Jerry Douglas was a teenager playing in a band in Lexington, Kentucky, the first time he heard Weather Report and Chick Corea — on the same day. More than 40 years later, he remembers the moment vividly.
“It blew my head off,” he says. “I loved it. And I thought, ‘Well, there’s where I could go with all this stuff runnin’ around in my head.’”
“All this stuff” is the remarkable music Douglas has made on Dobro and lap steel in a career that’s earned him world renown as the top purveyor of his craft. On his latest musical foray, What If, Douglas decisively merges those jazz inclinations with the bluegrass, country, blues, swing, rock, and soul he’s spent his life absorbing and performing, forging a sound that flies beyond the boundaries of anything he — or anyone else — has done before.
Though Douglas has recorded several of these songs previously, he turns them inside out here in bold new arrangements filled with unexpected elements. For example, in 1992 he covered “Hey Joe,” the Billy Roberts folk tune that became one of Jimi Hendrix’s most beloved blues-rockers, as an uptempo bluegrass song. Here, it’s recontextualized again with drums and fiddle — and horns instead of mandolin. And “Freemantle,” which Douglas and banjoist Béla Fleck had co-written and recorded decades ago as a duet, is now so deeply layered, it almost begs to be heard through headphones.
Like fellow bluegrass-rooted peers Fleck and David Grisman, Douglas has always balanced respect for tradition with a desire to escape constricting expectations. But there were places even he was afraid to go — until now.
“I’ve always heard horn lines in my songs, and I usually put something else there instead,” he explains. But after bassist Daniel Kimbro joined the Jerry Douglas Band in 2013, he introduced Douglas to guitarist Mike Seal, trumpet player Vance Thompson, and saxophonist Jamel Mitchell — a nephew of famed Al Green producer Willie Mitchell and son of James, one of the original Memphis Horns players.
“They opened a door that I had hesitated to pass through before,” Douglas admits. It led to a place where he felt free to follow those previously stifled leanings. “I thought, ‘OK, I’m just gonna write like there are really gonna be horns this time, so I’ll just go ahead and stretch it on out,’ instead of thinking, ‘Well, I won’t have real horns ’cause I’ll piss somebody off.’ I’m over that.”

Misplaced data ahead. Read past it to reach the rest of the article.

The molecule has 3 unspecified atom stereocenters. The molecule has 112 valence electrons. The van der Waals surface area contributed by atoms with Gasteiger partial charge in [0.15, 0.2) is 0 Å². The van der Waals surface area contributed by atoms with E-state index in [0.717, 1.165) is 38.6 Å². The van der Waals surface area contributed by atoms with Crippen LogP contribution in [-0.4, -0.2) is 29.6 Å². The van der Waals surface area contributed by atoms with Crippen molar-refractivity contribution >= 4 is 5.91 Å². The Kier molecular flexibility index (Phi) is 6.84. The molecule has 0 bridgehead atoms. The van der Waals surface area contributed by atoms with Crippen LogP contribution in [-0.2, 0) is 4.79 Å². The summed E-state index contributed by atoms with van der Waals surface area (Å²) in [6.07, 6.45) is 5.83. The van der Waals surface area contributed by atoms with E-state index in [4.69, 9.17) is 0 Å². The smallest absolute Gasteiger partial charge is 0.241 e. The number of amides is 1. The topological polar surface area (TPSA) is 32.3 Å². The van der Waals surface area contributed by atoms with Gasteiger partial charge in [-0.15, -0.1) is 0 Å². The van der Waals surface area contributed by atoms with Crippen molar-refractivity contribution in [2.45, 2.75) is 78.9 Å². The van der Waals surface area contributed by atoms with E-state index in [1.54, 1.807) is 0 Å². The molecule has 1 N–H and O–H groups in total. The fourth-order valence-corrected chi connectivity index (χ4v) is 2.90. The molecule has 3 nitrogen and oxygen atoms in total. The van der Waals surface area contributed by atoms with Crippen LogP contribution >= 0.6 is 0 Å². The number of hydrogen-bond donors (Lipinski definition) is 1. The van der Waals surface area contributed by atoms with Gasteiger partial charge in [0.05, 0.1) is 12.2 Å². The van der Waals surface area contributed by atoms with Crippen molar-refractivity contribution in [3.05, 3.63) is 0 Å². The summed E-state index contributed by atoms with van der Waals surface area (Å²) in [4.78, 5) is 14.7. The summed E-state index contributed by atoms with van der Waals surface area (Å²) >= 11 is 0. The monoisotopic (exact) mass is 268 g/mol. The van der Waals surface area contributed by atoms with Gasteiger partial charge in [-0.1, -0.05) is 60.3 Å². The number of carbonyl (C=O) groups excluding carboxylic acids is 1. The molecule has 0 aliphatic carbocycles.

“A lot of what you do as a musician comes from fear; what you think the audience will stand,” he says. “But I think they’re with me at this point. Audiences are more broadminded than they were when I started playing.”
Truthfully, though, audiences have been with him since he started performing in his early teens. Born in Warren, Ohio, Douglas was 8 when his bluegrass-loving dad took him to hear Lester Flatt and Earl Scruggs. Douglas fell in love with the sound he heard coming from Josh Graves’ Dobro. Five years later, he was playing Ohio’s finest dives in his dad’s band, entertaining southern-born steel workers (and sipping vodka drinks the little-old-lady bartenders made him). He spent much of his time listening to bluegrass, though proximity to the rock bastion of Cleveland helped foster his awareness of the Beatles, Stones, Byrds, and other top acts of the day.
As soon as he graduated from high school, Douglas headed to Washington, D.C., to join Charlie Waller, Ricky Skaggs, and Doyle Lawson in the Country Gentlemen. He’s since performed in so many incarnations, at one point, he counted membership in eight bands — simultaneously. His recent history includes his band the Earls of Leicester (pronounced “Lester”; get it?), – his version of the Flatt and Scruggs band – with Shawn Camp, Charlie Cushman, Jeff White, Johnny Warren, and Barry Bales; their self-titled 2014 debut earned Douglas his 14th Grammy. He’d already picked up eight with Alison Krauss & Union Station, with whom he’s closing out his second decade, and shared the Album of the Year win for O Brother, Where Art Thou?, the film soundtrack that helped replant traditional roots music in the modern American psyche.
Douglas took home his first golden gramophone in 1983 as a member of J.D. Crowe’s New South, with Skaggs and Tony Rice — though it was their self-titled 1975 album that was said to change the course of bluegrass and become a landmark of the genre.
It was Skaggs who nicknamed Douglas “Flux” — which reportedly has more to do with his fluid, flowing finger work than his shifting musical identities. Though come to think of it, his music does tend to shift stylistically as often as the configurations in which it’s delivered — which have also included the newgrass-influenced Strength in Numbers (with Fleck, Sam Bush, Edgar Meyer, and Mark O’Connor), and Elvis Costello’s all-over-the-map Sugarcanes (with Jim Lauderdale, Stuart Duncan, Dennis Crouch, Mike Compton, and Jeff Taylor).